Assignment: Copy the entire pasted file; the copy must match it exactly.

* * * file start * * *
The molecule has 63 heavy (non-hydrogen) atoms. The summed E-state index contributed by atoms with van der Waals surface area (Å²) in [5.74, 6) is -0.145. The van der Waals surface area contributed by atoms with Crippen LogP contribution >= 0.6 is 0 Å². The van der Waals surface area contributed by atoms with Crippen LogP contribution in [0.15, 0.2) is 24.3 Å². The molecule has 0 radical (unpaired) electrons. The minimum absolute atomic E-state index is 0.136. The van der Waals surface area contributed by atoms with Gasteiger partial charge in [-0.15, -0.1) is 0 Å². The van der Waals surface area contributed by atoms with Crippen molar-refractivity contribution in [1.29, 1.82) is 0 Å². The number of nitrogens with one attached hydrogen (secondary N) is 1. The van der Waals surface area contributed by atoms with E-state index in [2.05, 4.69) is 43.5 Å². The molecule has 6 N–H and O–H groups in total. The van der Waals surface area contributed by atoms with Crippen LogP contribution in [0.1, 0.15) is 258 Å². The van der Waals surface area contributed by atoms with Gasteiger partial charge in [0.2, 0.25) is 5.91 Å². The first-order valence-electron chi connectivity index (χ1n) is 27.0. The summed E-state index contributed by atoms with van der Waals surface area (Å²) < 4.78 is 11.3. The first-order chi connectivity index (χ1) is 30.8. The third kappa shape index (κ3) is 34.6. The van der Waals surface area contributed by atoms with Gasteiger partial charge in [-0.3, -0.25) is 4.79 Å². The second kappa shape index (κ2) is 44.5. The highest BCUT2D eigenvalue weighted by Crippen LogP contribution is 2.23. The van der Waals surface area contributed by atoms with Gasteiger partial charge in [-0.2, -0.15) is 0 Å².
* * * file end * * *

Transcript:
The molecule has 63 heavy (non-hydrogen) atoms. The summed E-state index contributed by atoms with van der Waals surface area (Å²) in [5.74, 6) is -0.145. The van der Waals surface area contributed by atoms with Crippen LogP contribution >= 0.6 is 0 Å². The van der Waals surface area contributed by atoms with Crippen LogP contribution in [0.15, 0.2) is 24.3 Å². The molecule has 0 radical (unpaired) electrons. The minimum absolute atomic E-state index is 0.136. The van der Waals surface area contributed by atoms with Gasteiger partial charge in [-0.15, -0.1) is 0 Å². The van der Waals surface area contributed by atoms with Crippen molar-refractivity contribution in [1.29, 1.82) is 0 Å². The number of nitrogens with one attached hydrogen (secondary N) is 1. The van der Waals surface area contributed by atoms with E-state index in [2.05, 4.69) is 43.5 Å². The molecule has 6 N–H and O–H groups in total. The van der Waals surface area contributed by atoms with Crippen LogP contribution in [0.1, 0.15) is 258 Å². The van der Waals surface area contributed by atoms with Gasteiger partial charge in [0.2, 0.25) is 5.91 Å². The first-order valence-electron chi connectivity index (χ1n) is 27.0. The summed E-state index contributed by atoms with van der Waals surface area (Å²) < 4.78 is 11.3. The first-order chi connectivity index (χ1) is 30.8. The third kappa shape index (κ3) is 34.6. The van der Waals surface area contributed by atoms with Gasteiger partial charge in [-0.3, -0.25) is 4.79 Å². The second kappa shape index (κ2) is 44.5. The highest BCUT2D eigenvalue weighted by Crippen LogP contribution is 2.23. The van der Waals surface area contributed by atoms with Gasteiger partial charge in [-0.2, -0.15) is 0 Å².